In mid 2018, Jessica Gross visited Merve Emre in New Haven and interviewed her for Longreads.com. They discussed the MBTI and their own personal history of friendship, leading to the question, if the MBTI is predicated on the understanding that a person’s personality type never changes, how does one account for personal evolution? A brief excerpt of that interview follows below.
Jessica Gross: One of the dangers you point to [in your new book, What’s Your Type?] is the way the indicator promotes a dichotomous way of thinking about human beings: are you like this, or like that? Do you prefer this, or do you prefer that? Along each of the four dimensions you are classed as either one thing, or the other. It seems there is a danger to inculcating black-and-white thinking in this way.
Merve Emre: I completely agree with you. I think the indicator does teach you to speak in its language—which is one of the things that’s greatly appealing about it. So even if you don’t believe your results, you still walk away from it having internalized this new vocabulary of thinking about the self and of thinking about other people. There are so many caveats in the MBTI training sessions about this question of dichotomies—they say there are degrees of the different preferences, so I might be a strong extravert and someone else might be a moderate extravert, or someone might be in the middle. But at the end of the day those qualifiers really aren’t getting you away from that dichotomous way of thinking.
And I think the bigger question it raises is, are these even the categories that we should be using to think about human beings? And to what extent have these categories, which were worked out in fairly complicated and nuanced ways, become so morphed by the uptake of the indicator in corporate environments, specifically, that they have come to mean completely different things? It’s striking to me that now when we talk about introverts what we basically mean are people who are quiet, which has nothing to do with the original definition of introversion and certainly not the definition of introversion that Jung was using, or that Katharine and Isabel were interested in. And that seems to me to be a direct product of the fact that in corporate settings, the quiet introvert is being compared to the loud, boisterous extravert, who is always held up as a kind of entrepreneurial or leadership figure. So it’s not just the problem of the dichotomy, but what specific functions or qualities are being assigned to the different parts of the dichotomy. Even if they were once capable of accommodating some kind of nuance, they have now become completely and deliberately resistant to any kind of nuanced thinking.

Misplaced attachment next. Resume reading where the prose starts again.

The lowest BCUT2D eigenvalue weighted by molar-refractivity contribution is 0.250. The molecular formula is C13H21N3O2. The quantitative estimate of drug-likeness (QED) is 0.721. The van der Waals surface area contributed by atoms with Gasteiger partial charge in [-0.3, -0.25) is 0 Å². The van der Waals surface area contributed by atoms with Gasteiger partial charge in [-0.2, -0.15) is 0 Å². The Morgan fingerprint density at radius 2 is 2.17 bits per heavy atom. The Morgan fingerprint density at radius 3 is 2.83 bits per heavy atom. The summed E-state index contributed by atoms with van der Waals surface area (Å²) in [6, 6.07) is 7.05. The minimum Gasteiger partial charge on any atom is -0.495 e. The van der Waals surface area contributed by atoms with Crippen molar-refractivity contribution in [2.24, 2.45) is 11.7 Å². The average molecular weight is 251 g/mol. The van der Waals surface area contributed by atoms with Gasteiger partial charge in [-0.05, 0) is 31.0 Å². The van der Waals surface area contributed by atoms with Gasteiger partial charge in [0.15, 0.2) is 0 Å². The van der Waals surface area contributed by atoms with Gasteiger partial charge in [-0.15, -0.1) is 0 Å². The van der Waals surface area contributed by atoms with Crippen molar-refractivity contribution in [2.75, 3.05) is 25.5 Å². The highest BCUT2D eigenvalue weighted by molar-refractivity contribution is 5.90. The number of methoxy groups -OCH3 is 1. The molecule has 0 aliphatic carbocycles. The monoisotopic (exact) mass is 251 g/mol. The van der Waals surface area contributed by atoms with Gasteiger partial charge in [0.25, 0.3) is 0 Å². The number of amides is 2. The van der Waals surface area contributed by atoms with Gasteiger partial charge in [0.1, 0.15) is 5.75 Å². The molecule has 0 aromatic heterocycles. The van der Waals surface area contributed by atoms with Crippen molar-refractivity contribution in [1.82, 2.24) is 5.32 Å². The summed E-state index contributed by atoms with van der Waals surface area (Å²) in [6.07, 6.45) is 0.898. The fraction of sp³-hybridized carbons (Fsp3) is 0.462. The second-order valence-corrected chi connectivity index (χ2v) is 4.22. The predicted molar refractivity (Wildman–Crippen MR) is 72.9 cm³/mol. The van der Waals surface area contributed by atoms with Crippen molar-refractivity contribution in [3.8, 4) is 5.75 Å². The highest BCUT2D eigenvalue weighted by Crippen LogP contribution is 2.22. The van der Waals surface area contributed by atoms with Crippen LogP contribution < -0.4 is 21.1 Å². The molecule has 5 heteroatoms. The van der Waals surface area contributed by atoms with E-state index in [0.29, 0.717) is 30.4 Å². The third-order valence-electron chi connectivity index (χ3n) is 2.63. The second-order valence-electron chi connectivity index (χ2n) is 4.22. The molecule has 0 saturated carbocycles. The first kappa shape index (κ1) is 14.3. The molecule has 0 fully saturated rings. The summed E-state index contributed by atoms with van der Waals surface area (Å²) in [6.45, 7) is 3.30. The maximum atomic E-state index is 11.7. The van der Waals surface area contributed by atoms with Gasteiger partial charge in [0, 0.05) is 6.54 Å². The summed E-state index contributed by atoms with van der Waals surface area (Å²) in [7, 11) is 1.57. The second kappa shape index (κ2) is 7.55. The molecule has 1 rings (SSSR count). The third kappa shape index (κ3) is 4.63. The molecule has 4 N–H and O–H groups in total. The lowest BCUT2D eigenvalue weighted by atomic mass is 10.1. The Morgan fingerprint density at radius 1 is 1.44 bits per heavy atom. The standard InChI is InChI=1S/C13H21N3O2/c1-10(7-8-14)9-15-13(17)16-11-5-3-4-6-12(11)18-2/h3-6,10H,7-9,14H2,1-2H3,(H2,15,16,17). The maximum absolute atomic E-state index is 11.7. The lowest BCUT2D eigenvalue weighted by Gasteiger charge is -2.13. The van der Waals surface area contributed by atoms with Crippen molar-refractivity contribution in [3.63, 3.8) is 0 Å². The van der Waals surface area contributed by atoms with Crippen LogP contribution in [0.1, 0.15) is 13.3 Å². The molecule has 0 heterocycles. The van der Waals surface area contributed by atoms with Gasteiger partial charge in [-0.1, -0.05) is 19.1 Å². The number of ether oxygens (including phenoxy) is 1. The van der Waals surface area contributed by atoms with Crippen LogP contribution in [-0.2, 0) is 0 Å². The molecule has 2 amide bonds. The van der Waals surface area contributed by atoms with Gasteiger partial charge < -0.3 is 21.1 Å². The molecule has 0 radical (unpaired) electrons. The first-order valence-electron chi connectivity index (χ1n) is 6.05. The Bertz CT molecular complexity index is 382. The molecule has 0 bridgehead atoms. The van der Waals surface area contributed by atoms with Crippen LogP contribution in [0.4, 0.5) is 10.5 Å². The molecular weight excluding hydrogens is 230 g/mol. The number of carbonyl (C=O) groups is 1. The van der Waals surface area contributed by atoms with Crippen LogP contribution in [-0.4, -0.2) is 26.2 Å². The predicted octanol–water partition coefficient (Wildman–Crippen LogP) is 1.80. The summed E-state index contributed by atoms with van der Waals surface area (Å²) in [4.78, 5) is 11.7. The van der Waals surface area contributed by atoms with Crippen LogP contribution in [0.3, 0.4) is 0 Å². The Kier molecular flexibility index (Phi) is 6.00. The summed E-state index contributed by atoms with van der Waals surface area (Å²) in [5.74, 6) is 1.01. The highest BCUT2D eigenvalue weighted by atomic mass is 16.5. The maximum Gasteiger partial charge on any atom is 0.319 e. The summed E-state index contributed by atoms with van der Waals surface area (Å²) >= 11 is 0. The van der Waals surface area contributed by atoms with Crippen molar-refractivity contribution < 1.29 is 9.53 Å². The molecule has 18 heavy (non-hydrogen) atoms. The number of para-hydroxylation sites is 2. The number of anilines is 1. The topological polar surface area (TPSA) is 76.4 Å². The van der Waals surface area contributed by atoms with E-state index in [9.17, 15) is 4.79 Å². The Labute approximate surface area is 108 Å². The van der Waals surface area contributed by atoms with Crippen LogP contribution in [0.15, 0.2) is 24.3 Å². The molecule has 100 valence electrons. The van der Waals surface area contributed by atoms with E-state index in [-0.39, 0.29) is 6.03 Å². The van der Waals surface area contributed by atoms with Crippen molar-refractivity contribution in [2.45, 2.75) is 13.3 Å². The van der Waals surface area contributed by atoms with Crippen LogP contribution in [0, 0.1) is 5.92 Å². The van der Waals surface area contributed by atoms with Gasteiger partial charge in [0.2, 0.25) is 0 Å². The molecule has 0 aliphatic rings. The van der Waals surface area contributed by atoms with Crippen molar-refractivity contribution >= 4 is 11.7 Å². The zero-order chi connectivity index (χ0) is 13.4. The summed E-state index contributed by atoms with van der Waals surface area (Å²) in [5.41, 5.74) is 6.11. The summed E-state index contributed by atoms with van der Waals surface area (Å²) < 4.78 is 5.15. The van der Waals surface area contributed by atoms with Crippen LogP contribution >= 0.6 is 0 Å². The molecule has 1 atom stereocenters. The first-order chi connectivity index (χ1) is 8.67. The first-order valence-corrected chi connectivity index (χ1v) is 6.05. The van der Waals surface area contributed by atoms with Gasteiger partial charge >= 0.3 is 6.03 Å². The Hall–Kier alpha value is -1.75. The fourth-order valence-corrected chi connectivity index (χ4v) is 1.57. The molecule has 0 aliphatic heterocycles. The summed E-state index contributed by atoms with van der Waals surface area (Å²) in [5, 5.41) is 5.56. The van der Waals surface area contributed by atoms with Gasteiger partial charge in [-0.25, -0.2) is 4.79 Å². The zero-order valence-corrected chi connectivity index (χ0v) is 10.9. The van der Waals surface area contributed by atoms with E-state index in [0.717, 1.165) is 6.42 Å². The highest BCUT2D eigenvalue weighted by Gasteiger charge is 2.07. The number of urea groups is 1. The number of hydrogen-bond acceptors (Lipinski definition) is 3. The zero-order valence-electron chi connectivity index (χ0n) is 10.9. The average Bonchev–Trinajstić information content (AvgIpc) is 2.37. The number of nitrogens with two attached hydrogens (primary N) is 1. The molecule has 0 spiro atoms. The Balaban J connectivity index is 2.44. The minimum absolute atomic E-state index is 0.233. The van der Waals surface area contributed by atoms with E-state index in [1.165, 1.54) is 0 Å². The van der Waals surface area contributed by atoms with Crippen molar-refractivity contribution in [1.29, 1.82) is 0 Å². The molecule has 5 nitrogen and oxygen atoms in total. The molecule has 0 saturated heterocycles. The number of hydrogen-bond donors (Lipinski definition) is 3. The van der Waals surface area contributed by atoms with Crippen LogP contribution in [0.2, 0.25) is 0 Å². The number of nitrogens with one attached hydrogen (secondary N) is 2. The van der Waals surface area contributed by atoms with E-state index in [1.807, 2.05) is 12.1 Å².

This interview was first published by Longreads.com in September 2018. It can be read in full here.
Our next event takes place on the 3rd June 2019 and we are thrilled to be welcoming Dr. Merve Emre to speak about her new book, What’s Your Type? Over the course of the evening, we will unpack questions around why personality tests are so popular and what their ongoing appeal says about humanity’s desire to define and label themselves. Dr. Emre will also be answering questions and signing books.
We look forward to seeing you there!
Tickets are available on Eventbrite.